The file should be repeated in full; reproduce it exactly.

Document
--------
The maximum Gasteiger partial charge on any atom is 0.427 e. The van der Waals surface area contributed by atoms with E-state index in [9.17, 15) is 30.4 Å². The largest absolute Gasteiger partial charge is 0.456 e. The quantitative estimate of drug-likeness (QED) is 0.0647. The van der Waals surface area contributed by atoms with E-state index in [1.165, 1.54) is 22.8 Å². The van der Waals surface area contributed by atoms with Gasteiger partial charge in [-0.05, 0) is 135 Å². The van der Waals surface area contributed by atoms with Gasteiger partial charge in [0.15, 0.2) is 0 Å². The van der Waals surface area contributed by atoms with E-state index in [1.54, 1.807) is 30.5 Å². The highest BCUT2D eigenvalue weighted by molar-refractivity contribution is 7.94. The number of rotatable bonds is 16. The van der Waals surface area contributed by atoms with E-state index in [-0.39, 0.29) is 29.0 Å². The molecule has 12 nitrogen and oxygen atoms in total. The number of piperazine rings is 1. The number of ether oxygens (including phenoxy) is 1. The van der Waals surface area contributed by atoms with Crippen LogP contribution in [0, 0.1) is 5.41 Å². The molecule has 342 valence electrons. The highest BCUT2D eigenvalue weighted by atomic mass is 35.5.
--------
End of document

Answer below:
The maximum Gasteiger partial charge on any atom is 0.427 e. The van der Waals surface area contributed by atoms with E-state index in [9.17, 15) is 30.4 Å². The largest absolute Gasteiger partial charge is 0.456 e. The quantitative estimate of drug-likeness (QED) is 0.0647. The van der Waals surface area contributed by atoms with E-state index in [1.165, 1.54) is 22.8 Å². The van der Waals surface area contributed by atoms with Gasteiger partial charge in [-0.05, 0) is 135 Å². The van der Waals surface area contributed by atoms with Gasteiger partial charge in [0.15, 0.2) is 0 Å². The van der Waals surface area contributed by atoms with E-state index in [1.54, 1.807) is 30.5 Å². The highest BCUT2D eigenvalue weighted by molar-refractivity contribution is 7.94. The number of rotatable bonds is 16. The van der Waals surface area contributed by atoms with E-state index in [-0.39, 0.29) is 29.0 Å². The molecule has 12 nitrogen and oxygen atoms in total. The number of piperazine rings is 1. The number of ether oxygens (including phenoxy) is 1. The van der Waals surface area contributed by atoms with Crippen LogP contribution in [0, 0.1) is 5.41 Å². The molecule has 342 valence electrons. The highest BCUT2D eigenvalue weighted by atomic mass is 35.5.